I’ll be addressing this theme at the upcoming NAFSA international conference in Boston with Dr. Fanta Aw of American University and Dr. Richard Murnane of Harvard. The sesson is on “Economic Inequality and the Growing Gap in Access to International Education. If any followers are at the conference next week, it’s at 9:30am on Friday, May 29.
How do these come together? I’ve been thinking about this due to the surprising popularity of a new book by Thomas Pinketty called “Capital in the Twenty-first Century.” While I have not read it, I’ve heard him speak about it and read reviews —bottom line, we are a nation of growing economic inequality and it’s not going away. It’s a structural problem. We also know about the increasing concern about massive student debt – upwards of 1 trillion dollars; and the struggles of institutions to stem the upward turn of tuition (you gotta pay for fancy dorms and new eating spaces somehow…).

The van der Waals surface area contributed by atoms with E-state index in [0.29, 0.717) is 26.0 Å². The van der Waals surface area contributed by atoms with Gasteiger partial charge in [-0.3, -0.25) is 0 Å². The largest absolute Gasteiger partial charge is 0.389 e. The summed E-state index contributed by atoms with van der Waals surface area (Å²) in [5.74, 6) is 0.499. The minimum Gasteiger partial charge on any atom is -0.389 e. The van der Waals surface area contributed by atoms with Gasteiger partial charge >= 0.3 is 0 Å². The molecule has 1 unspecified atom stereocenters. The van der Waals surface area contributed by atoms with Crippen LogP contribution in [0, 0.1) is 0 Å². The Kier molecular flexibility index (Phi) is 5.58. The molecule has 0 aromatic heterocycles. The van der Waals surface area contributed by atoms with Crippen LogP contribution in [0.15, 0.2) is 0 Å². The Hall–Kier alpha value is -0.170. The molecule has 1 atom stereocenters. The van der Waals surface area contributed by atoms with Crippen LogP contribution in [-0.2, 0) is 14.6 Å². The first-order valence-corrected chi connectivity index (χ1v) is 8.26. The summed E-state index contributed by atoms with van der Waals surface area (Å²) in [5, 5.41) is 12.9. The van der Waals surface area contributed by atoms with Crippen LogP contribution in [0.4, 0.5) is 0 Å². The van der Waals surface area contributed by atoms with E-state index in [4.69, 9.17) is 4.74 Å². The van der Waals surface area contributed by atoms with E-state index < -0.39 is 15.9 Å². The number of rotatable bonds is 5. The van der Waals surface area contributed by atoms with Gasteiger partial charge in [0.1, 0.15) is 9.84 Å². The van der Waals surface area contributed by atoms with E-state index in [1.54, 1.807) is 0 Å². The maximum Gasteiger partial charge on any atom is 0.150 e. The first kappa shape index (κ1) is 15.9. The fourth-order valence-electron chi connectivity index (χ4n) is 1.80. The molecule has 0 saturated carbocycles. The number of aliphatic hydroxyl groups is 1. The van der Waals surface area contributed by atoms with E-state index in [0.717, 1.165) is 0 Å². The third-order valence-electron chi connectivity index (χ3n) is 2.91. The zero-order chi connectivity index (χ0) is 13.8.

What’s this got to do with study abroad and the cyclical effort to increase numbers of students (e.g.: the new IIE Generation Abroad initiative). I fear that the economic realities we face will exacerbate the “employability gap” between those who go to college and have the opportunity to…
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Categories: Education Abroad & Global Workforce Development